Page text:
I put some butter in a frying pan and lit the ancient gas stove with a match (the pilot light has been out for longer than I have been alive) that I took from the stack of boxes next to the oven, there for just that purpose. Grandma was talking about Robert Herzl and how she’ll never forgive him for saying that about Grandpa. She remembered everything and rarely forgave trespasses like loshon hora, the evil tongue (yet she did nothing but gossip-another hypocritical loophole she managed to slip through). The butter melted as she spoke. I started to ladle the batter into the pan.
“Last time I was at shul I looked for grandpa’s plaque. I looked and looked and looked and I couldn’t find it.” Her voice took an aggravated tone. “It used to be right in the center.” I heard tapping syncopated with the syllables of “right-in-the cen-ter”-she was tapping her finger against the wall as if to show me where the plaque would have hung if the kitchen were the synagogue. “So I went to Susan in the office and I said, ‘Excuse me, but my husband’s plaque seems to have been misplaced. Would you kindly return it to its position in the center.’ And Susan, she’s such a nice woman-been there for,” she paused to think. I flipped the first batch of pancakes. The pan was no good. Half of the pancake was near burnt while the other half was barely cooked. This was going to take some true genius. “So Susan went to see where the plaque was. And you know where they moved it?” I could tell she was smiling, like a schoolgirl with a secret.
“No. Where did they move it?” I spoke as I flipped.
“In the corner down by your knees.” Her voice normally sounded as if she spoke through a fan, like it had a small flutter to it, but when she got angry it was smooth and robust. It was smooth and robust now. “It used to hang right at eye level.” I heard the tapping against the wall again. “And you know whose plaque was there where Grandpa’s plaque used to be?”
“No, Grandma. Whose plaque?” I put the first batch of pancakes onto a plate. A little crispy as Grandma would say. (They were burnt.)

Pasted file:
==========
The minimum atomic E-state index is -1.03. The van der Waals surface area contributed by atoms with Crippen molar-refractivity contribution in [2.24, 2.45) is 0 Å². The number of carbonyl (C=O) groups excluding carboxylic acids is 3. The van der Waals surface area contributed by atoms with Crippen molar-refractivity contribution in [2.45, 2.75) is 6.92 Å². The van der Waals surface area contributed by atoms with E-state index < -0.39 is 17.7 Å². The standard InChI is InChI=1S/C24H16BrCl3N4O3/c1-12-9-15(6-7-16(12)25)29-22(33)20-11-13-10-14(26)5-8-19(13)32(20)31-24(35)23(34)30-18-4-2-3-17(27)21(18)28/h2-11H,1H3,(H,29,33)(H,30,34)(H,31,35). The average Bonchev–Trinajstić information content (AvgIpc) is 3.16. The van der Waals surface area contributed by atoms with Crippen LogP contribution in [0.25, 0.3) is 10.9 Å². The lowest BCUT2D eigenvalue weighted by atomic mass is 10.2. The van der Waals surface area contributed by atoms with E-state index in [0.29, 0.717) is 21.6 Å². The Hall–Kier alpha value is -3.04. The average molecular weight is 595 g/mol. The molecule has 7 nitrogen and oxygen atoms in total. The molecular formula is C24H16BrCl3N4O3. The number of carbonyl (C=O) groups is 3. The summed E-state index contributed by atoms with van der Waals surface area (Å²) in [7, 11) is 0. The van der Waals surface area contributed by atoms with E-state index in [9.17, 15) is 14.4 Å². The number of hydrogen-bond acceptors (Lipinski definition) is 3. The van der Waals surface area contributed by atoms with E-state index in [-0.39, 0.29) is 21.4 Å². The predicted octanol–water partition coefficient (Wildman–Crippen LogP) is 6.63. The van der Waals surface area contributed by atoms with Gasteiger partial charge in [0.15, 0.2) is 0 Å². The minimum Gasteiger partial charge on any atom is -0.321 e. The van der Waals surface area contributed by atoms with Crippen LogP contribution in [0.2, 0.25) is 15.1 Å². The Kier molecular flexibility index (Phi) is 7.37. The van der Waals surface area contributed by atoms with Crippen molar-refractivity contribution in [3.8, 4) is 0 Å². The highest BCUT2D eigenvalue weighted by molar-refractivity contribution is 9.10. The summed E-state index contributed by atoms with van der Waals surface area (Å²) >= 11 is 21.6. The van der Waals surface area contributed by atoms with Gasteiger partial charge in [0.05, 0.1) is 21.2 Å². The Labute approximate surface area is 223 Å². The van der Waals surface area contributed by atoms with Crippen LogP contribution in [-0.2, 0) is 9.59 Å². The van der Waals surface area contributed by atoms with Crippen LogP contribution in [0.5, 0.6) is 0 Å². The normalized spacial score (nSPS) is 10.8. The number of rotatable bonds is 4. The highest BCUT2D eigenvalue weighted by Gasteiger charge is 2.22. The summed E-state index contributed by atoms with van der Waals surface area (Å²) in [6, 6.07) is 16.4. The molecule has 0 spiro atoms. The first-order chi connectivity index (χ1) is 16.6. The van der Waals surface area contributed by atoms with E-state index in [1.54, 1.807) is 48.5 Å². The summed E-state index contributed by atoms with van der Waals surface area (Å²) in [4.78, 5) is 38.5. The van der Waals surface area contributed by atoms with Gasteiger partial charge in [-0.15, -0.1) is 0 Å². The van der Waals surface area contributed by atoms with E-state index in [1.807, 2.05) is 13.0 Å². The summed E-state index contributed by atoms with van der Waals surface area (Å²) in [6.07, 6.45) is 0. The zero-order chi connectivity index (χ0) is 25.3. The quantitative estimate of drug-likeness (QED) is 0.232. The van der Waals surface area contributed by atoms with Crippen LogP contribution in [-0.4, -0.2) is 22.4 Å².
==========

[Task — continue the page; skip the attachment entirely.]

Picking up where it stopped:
“Robert Herzl.” She cackled. “How do you like that? Even from the grave he manages to knock on Grandpa. Some chutzpah, I tell you.”
“I don’t think he had any say in the matter, Grandma.” The next batch was coming out a little better. The pan must have started to heat evenly.
“Well I told Susan, ‘I paid five-hundred dollars for this plaque,’ five-hundred dollars I paid out of my own money for that plaque and they push it aside like a dog made on it. And I said, ‘I would like it to be returned to it’s previous position, Susan. Thank you.'”
Now the pancakes were golden. The strawberries mixed with the scent of the cooked batter and the whole kitchen smelled delicious.
“Mmmmmm. That smells good,” Grandma said, the flutter returning to her voice.
“They’re almost done.” I was on the last batch, which was turning out to be the best of the bunch. When I finally pulled them from the pan and turned the flame off, the plate was steaming goodness. I brought it to the table and placed it between Grandma and me. “Would you like one, Grandma?”
“I’ll just take the smooshed one,” she said pointing a bony finger toward one of the pancakes from the first batch. Her eyes and lips were smiling, entranced in the pancake prospect. I stuck the cake with my fork and she took it from the tines with her hand. Then she took a bite and laughed. “There goes my diet,” she said before finishing the pancake. She wasn’t on a diet. Just last night I had watched her eat a half bag of licorice and four mini-Snickers (“These Snickers with almonds are delicious. Here, take. Mmmmm.”) “Mmmmm,” she hummed as she munched.
I ate my pancakes happily as Grandma continued talking about the synagogue and the people and the bakery and CVS. And as I ate I thought about that wall of plaques and thought about all the people that must be on that one wall and thought about how many synagogues and mosques and churches and other places there must be with walls with plaques with people with stories. And I wondered how many of the people on those plaques used to be bakers. And I wondered how many were misplaced and how many people there were fighting to keep them in their spot on the wall. And then I thought about how delicious these pancakes turned out and was happy I chose to put strawberries in them because-
“They don’t even need any syrup,” Grandma said, taking another dingy pancake from the bottom of the pile.